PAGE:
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Putting the win in Winnipeg once more

When it's come to cheering on the Winnipeg Blue Bombers, or the Blue and Gold as it were, there's been far more blue than gold for the past three decades.
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Pique sports editor Dan Falloon with the Grey Cup after the Winnipeg Blue Bombers victory in 1988. The Bombers only won once more, in 1990, before their triumph in 2019. Submitted

When it's come to cheering on the Winnipeg Blue Bombers, or the Blue and Gold as it were, there's been far more blue than gold for the past three decades.

Incredibly, though, Winnipeg's CFLers recently broke a nearly three-decade stretch of championship futility, defeating the favoured Hamilton Tiger-Cats 33-12 in a jaw-dropping performance (well, to we Winnipeggers, anyway) to take the Grey Cup.

As a 32-year-old, it's the first championship victory I can remember; the Bombers hadn't won since dismantling Edmonton 50-11 down in Vancouver in 1990.

It was exciting to watch the whole way, even if there was a sense of dread until the final whistle went to close the game at the fourth quarter's end. There had been so many blown leads, so many bungles, so many disappointments in the intervening 29 years, namely the 2001 offensive juggernaut that finished the regular season 14-4 yet blew the Grey Cup game to an 8-10 Calgary Stampeders outfit.

This time, it almost looked like this one would be even more heartbreaking given how easily the Bombers made it look throughout.

While there's certainly joy in winning, I felt a bit of internal apprehension about celebrating too hard or enjoying it too much. It was a bit embarrassing that the drought went on as long as it did, given that the Canadian Football League has been, at most, nine teams for much of that stretch. When it was larger, the added teams were, for the most part, American-based patsies that didn't put up a huge challenge. (We've all collectively agreed to forget the Grey Cup was owned by Baltimore for a season, right?)

Even from afar, it was great to see the city celebrating. There hasn't been much to cheer about hockey-wise since the original Jets cut through the World Hockey Assocation to take home titles in three of the seven seasons it operated. The minor-league baseball team, the Winnipeg Goldeyes, has four championships since coming into existence in 1994, but beating Sioux City and Wichita just doesn't have the same air about it.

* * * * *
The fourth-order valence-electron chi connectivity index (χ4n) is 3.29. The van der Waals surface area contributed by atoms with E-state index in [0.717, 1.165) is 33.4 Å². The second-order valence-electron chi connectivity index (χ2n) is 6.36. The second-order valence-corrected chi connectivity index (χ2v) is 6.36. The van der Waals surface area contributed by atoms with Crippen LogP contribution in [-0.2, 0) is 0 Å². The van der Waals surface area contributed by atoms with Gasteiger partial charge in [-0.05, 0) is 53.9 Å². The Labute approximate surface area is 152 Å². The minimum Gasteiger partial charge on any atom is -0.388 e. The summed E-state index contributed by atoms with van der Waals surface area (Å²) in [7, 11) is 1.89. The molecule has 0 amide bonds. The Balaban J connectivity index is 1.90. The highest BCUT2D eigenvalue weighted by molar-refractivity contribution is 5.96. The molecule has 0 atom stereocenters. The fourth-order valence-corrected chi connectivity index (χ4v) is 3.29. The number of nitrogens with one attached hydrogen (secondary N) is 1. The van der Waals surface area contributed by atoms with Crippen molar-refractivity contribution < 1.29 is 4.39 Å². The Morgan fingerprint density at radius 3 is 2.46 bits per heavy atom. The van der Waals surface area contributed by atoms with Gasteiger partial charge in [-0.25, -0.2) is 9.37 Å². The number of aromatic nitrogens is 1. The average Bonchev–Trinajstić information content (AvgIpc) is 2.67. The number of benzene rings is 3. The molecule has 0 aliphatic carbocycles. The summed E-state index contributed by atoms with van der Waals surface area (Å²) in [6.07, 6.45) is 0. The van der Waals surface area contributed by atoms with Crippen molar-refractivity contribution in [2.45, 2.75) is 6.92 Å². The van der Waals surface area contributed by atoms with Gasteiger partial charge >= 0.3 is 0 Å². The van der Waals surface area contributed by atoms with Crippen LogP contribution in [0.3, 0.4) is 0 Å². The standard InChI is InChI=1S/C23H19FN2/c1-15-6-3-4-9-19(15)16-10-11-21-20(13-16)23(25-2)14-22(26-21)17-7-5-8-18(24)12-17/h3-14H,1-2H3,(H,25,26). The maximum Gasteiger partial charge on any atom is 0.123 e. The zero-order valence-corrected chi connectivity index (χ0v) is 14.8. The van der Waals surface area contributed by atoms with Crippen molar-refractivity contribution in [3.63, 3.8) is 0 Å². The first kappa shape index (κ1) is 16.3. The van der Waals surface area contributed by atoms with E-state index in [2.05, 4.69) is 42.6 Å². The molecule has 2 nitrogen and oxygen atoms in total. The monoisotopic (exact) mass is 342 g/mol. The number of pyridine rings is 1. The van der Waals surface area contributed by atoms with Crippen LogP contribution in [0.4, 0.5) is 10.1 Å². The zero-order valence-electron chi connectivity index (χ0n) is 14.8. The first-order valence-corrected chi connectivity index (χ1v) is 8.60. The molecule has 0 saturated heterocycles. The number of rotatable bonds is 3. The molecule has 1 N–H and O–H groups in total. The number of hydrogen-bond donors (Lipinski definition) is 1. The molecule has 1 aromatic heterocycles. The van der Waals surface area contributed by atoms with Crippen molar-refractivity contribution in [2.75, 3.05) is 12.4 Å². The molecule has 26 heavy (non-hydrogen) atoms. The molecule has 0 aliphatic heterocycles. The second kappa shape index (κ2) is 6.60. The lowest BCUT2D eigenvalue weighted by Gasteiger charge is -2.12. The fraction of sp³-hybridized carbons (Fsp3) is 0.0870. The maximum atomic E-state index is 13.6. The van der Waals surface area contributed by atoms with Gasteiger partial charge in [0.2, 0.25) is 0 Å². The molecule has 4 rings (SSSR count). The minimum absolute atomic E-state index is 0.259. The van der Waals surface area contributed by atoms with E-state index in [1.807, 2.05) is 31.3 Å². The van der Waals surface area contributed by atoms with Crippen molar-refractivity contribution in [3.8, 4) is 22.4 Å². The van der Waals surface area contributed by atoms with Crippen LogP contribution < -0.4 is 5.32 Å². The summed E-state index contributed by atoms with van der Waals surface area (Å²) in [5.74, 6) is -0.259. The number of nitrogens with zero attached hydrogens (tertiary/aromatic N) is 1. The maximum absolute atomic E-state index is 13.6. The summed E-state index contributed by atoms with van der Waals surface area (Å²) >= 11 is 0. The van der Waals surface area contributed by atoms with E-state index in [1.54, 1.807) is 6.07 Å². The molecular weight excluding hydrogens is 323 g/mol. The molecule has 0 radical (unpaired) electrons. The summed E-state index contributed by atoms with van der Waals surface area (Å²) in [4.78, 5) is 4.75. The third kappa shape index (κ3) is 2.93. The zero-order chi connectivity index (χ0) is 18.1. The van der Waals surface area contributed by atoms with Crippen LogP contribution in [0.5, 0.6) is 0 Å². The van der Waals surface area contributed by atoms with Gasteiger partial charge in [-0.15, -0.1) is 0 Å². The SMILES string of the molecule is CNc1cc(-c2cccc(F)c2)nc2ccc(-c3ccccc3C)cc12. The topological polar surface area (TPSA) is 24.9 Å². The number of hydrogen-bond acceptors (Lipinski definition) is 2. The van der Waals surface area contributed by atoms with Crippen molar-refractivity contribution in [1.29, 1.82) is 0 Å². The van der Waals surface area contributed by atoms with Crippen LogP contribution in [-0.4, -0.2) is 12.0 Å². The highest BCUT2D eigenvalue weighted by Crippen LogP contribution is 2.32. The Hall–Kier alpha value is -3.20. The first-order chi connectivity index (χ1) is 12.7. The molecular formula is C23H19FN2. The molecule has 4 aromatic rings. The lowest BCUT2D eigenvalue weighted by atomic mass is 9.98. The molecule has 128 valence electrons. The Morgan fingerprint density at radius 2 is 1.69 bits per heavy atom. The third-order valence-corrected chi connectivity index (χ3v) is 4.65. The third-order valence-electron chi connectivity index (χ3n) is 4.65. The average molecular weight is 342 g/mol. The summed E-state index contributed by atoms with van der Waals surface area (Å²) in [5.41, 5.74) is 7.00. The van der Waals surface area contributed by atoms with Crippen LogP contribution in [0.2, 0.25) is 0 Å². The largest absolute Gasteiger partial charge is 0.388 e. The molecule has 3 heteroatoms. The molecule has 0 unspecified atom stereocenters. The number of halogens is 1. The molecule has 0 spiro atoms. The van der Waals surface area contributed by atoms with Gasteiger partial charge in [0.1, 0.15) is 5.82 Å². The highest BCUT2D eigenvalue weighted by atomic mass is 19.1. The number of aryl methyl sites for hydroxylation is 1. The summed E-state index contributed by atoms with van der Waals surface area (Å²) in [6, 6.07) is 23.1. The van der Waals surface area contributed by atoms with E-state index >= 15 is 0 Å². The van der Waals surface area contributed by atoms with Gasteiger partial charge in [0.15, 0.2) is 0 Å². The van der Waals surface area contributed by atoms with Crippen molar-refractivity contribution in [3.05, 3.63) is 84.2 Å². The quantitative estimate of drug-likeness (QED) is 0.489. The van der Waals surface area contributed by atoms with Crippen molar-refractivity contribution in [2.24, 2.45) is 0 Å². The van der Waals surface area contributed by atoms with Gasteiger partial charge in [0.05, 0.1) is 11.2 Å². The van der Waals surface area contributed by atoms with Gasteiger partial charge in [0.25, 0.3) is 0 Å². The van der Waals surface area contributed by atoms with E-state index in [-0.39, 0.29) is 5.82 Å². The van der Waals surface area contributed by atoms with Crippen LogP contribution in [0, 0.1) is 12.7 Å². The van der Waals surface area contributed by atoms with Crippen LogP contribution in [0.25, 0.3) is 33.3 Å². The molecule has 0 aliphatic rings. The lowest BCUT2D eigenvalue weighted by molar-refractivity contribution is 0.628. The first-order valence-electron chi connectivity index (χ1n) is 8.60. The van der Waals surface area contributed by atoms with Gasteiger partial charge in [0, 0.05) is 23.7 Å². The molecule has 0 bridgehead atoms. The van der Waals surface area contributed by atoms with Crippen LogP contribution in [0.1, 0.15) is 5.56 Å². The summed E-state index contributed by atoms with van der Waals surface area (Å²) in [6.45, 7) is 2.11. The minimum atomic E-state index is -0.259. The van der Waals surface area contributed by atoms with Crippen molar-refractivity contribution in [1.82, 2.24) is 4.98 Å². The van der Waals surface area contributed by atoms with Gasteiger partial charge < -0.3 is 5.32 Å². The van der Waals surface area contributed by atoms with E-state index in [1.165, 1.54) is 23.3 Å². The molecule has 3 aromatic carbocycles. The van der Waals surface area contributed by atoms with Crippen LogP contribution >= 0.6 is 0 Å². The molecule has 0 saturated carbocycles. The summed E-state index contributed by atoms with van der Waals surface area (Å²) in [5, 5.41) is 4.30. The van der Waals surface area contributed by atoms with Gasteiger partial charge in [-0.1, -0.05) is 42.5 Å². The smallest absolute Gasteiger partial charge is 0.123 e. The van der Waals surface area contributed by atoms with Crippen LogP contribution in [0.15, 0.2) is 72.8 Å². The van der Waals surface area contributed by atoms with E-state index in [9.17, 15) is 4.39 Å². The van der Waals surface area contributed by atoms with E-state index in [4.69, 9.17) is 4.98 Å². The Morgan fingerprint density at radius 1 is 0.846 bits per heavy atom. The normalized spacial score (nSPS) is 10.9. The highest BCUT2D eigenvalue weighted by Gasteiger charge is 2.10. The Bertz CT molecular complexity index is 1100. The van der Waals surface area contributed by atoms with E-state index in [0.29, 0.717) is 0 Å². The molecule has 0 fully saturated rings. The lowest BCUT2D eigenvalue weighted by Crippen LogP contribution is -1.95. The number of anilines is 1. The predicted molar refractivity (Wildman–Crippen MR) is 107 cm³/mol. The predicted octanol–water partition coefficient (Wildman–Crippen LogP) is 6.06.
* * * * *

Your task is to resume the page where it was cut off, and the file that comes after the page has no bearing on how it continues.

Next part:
Even though it was my first time watching a championship, I felt even happier for other folks. I was thrilled for my dad, a CFL diehard who will regularly watch three or four games a weekend, not just the Bombers. We regularly went to games at the old Winnipeg Stadium when I was younger, hitting up the pregame party in the end zone before kickoff. The team was, well, not very good in those early years in the mid-'90s. I vividly remember them starting the 1998 season 0-10 and holding a Guaranteed Win Night where everyone in the stands got a free ticket for another game if they lost. Even at age 11, I was getting cynical enough to be excited for something free for their futility; sure enough, they dashed that, and eked out a 36-35 win over Saskatchewan.

My dad woke up early on Saturdays and took me to Bomber breakfasts at a downtown restaurant to meet the players and get autographs.

I'm also a little heartbroken that our next-door neighbour when I was growing up didn't get to see one last title. She was the biggest Bomber fan I'd ever met, holding season tickets for well over 50 years.

Even in the throes of mediocre or dismal performances by the home team, Toby would stay in her seat, reasoning that since she paid for 60 minutes of football, she was going to watch it one way or the other. That stood true no matter the weather. During a pouring, cold October game where the Bombers were getting clobbered by Edmonton, she stayed until the clock ticked down to zeroes.

"Win or lose, they're still my team," she always used to say.

In the time I knew her, I can think of only a home game or two Toby missed, and even as she got older, she was game for walking several blocks to the stadium from the free street parking (or grey-area parking along the train tracks behind a big-box development near the stadium).

She unfortunately didn't get to see the most recent title, having passed last December at age 94.

I admired her dedication, which I found harder to keep up since coming west. Even though the B.C. Lions, just down the road in Vancouver, generally field a competitive team (this past season excepted), there's just not the same feel for the CFL out here. I would follow the Bombers in recent years, but not with the same vigour that I had when I lived in Winnipeg. It's not a distance thing, as my interest in the Jets stayed the same.

It might be because the Lions' following isn't as rabid as it is in Winnipeg, or any other of the prairie cities, since football fans turn their attention to Seattle for the Seahawks, and it's harder to feel interested in the league if no one else around you is.

And with limited interest in tentpole cities like Vancouver, Toronto and Montreal, one hopes the league is still long for this world.

In communities like Winnipeg and Regina and Hamilton, it's great to have a team be small enough to feel like it's woven into your community's fabric, which you don't get in the same way with an NHL team, but big enough that a win feels like something truly special.




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